Today we’re thrilled to welcome Janine Ashbless, spinner of erotic fairy tales. You’re going to love this!
Back in December I was stuck in an airport lounge, alone, waiting four hours for my delayed flight home. I had my Kindle with me, full of books. Classics and novels for proper grown-ups, erotica and action thrillers … all sorts of things to choose from. I could have picked something improving. I could have picked something inspirational for my own writing work. What I actually did for three hours was read fairy stories. First E Nesbit’s collections of the ones she wrote herself, and then an anthology of traditional folk tales from the Slavic regions.
I think there’s something about fairy tales that draws us back. As reminders of childhood pleasures, they are uniquely comforting when we are alone and tired and insecure (That day in Schiphol Airport I’d had to say goodbye to my husband for another week, and I hate doing that). But there’s also something instantly gripping and gratifying about fairy tale plots – young women lost in the forest, young men off to see what the world has to throw at them, serendipitous encounters with strange unearthly beings, the unexpected kindness or brutality of strangers, suffering and hunger, sudden wealth and fortune. They intrigue us, despite their familiarity. They lead us down familiar-looking paths to unknown places. And they hold the promise, every time – or nearly every time – of a triumphant and happy ending.
So when I write my erotica, I return every so often to the fairy tale format. There are two in my Fierce Enchantments collection: Too Much of Water is my take on the The Frog Prince, and it sits at the crueler end of the genre. Is the ending a happy one? That’s really down to your perspective. The Merry Maid is warmer and sweeter- but not too cosy.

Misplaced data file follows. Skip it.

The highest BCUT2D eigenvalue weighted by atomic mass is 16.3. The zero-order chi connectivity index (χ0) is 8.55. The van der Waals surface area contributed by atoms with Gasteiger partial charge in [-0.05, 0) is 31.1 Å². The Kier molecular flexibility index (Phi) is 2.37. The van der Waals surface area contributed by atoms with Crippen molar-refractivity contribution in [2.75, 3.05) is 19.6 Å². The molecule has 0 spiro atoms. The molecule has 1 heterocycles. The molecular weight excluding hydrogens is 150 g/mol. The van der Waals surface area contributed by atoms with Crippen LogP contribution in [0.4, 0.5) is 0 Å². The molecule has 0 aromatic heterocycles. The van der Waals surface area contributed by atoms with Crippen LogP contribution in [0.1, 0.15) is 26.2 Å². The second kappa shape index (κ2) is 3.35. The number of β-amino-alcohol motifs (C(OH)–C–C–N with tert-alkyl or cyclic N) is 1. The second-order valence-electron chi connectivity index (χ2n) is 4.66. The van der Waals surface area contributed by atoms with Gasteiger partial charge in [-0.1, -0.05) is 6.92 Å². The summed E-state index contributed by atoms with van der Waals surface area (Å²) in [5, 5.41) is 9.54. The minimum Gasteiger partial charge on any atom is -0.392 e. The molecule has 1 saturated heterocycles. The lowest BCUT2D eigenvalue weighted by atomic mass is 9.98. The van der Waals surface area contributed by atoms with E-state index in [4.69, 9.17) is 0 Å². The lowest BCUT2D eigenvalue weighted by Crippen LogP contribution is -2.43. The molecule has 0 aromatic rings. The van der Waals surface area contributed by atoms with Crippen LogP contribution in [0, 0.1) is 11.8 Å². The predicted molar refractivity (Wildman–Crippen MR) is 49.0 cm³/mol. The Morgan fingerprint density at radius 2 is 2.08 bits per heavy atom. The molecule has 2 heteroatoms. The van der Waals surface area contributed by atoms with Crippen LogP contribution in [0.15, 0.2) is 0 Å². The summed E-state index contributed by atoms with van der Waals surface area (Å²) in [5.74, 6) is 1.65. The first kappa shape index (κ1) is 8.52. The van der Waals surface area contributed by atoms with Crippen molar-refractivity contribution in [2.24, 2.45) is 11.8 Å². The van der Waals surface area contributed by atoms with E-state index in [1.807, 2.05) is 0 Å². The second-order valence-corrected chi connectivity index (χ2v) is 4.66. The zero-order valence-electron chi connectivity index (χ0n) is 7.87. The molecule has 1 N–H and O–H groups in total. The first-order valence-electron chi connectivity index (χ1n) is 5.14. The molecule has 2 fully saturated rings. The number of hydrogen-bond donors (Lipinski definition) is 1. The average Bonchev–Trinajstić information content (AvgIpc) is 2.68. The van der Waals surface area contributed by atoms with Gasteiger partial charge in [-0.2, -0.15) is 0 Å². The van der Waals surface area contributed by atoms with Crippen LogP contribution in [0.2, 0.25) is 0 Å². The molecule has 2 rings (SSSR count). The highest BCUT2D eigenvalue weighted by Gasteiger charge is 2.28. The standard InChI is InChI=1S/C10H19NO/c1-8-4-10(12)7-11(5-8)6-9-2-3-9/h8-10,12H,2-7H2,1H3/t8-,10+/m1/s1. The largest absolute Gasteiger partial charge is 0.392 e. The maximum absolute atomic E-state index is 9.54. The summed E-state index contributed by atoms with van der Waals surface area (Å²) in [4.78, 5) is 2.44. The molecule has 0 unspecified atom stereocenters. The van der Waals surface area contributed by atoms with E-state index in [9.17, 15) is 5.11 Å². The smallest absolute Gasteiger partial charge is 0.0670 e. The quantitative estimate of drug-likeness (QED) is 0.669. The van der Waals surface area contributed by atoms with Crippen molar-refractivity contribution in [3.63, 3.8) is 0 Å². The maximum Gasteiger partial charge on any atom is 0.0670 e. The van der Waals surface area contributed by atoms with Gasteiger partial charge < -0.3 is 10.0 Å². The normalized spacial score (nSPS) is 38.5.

Fairy tales sometimes have a sting.
Inside the covers of this, Janine Ashbless’ third collection of erotic short stories, you will find delight and terror and lust – and perhaps even unexpected tenderness.
The wayward daughter of Shakespeare’s sorcerer Prospero; a runaway slave who becomes king only for as long as he can stay awake; a servant girl whose three dead lovers return for one last tryst; vampire-hunters haunted to the point of madness by what they have been through; warriors in a desperate future war for the survival of humankind – and one very dangerous frog prince – all appear in this collection of erotic stories that will take you to the edge and then pull you over into the glittering darkness beyond.
Weaving worlds of fantasy, Janine Ashbless draws from fairy stories, history, myth and the darkest depths of her imagination to bring you tales of passion and desire that will enchant, shock and dazzle you.
Excerpt from Fierce Enchantments:
(from the story Too Much of Water)
Willow is a treacherous tree. A narrow stem snapped under her hand and, slipping suddenly, she had to snatch at another trunk to stop herself going down the bank. The golden ball dropped from her fingers and rolled down the slope, bounding into the millpond with a hollow splash.
For a moment Zorya could not believe what had happened. She slithered down to the water’s edge and stared, trying to glimpse a gleam of gold beneath the dark surface. But in a moment even the betraying ripples vanished, and there was nothing to show where the Tsar’s gift had gone. The pond lay like polished malachite, and the willow saplings only sighed.
“No,” said Zorya to herself, pressing her knuckles to her lips. The second “No,” built in her belly then came out as a long moan of pain. She hunched down, unheeding of the wet on her skirts, and dappled her hands in the water; it felt cold as ice and there was nothing but soft mud beneath her questing fingers.
“Why are you crying?” said a voice.